“To see all our group's hard work (to) be taken down by this is very sad,” he said. “We were ready to do some editing after break. Which, of course we could not, and that was one thing that truly was a bummer, and not being able to work on the something that we all want to do in some way or somehow in the future.”
Hannah Park is also one of those students who has felt the effect of her film classes moving online. She feels Andrews' frustration, but understands what needed to be done.
“I think more than anything, I was frustrated,” she said. “It wasn’t announced until after campus officially closed that we wouldn’t be able to access our equipment, so there was still a little bit of hope that we’d get something done. Once they shut down campus and the number of Covid-19 cases started to rise, there was no way.”
Park was also one of the students who were in the middle of a film project when hearing the news about the shutdown. She was filling many roles during that time as she was a producer, first assistant director, and production designer in a number of different projects as well.
She has been in the film school since she has started on campus at Cleveland State. She said if she and her group are all not able to work on their projects until the summer, it will be devastating.
“Many of our productions are getting pushed back until the summer, but still nothing is certain with my group,” she said. "It’s a waiting game, but our director, Lahey, and the professors have been very honest with us in this whole situation. We had an entire course last semester to plan and prepare these films, so not being able to finish would be a devastating blow.”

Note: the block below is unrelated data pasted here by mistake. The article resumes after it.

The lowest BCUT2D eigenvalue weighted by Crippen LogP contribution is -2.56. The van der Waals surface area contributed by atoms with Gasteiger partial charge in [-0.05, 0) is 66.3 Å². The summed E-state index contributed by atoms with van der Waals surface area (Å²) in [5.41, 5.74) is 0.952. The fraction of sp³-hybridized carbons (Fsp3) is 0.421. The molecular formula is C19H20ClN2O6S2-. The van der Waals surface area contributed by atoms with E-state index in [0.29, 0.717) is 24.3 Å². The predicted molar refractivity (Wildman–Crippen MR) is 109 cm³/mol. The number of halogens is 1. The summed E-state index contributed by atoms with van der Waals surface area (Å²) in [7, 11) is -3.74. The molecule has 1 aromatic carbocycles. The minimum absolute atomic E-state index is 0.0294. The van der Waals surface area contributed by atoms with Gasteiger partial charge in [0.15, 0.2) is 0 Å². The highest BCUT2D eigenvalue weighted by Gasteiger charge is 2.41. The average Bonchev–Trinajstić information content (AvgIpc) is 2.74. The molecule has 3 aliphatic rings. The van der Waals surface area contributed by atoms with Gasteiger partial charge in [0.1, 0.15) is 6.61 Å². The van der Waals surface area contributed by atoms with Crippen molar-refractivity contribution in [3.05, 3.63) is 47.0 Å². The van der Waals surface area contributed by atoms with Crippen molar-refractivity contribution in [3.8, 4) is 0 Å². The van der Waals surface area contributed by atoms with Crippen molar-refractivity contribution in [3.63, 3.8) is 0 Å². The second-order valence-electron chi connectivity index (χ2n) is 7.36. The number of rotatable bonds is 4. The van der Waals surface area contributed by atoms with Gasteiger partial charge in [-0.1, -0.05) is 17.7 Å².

Park’s professors have been providing available resource films for her and others to use at home. They were given to students like Park, who did not have final footage of film to edit on their projects. With those resources they were only allowed to use the equipment and people readily available in their homes to do any small assignment.
Park says it is great what the professors are doing to provide resources to continue the classes online. Some of the work is just hard for her to get enough motivation to do.
“I think the biggest challenge is finding motivation to get things done,” she said. One of the best parts of school is having a group like in film class to help support you. When you lose that, it's easy to lose steam and procrastinate.”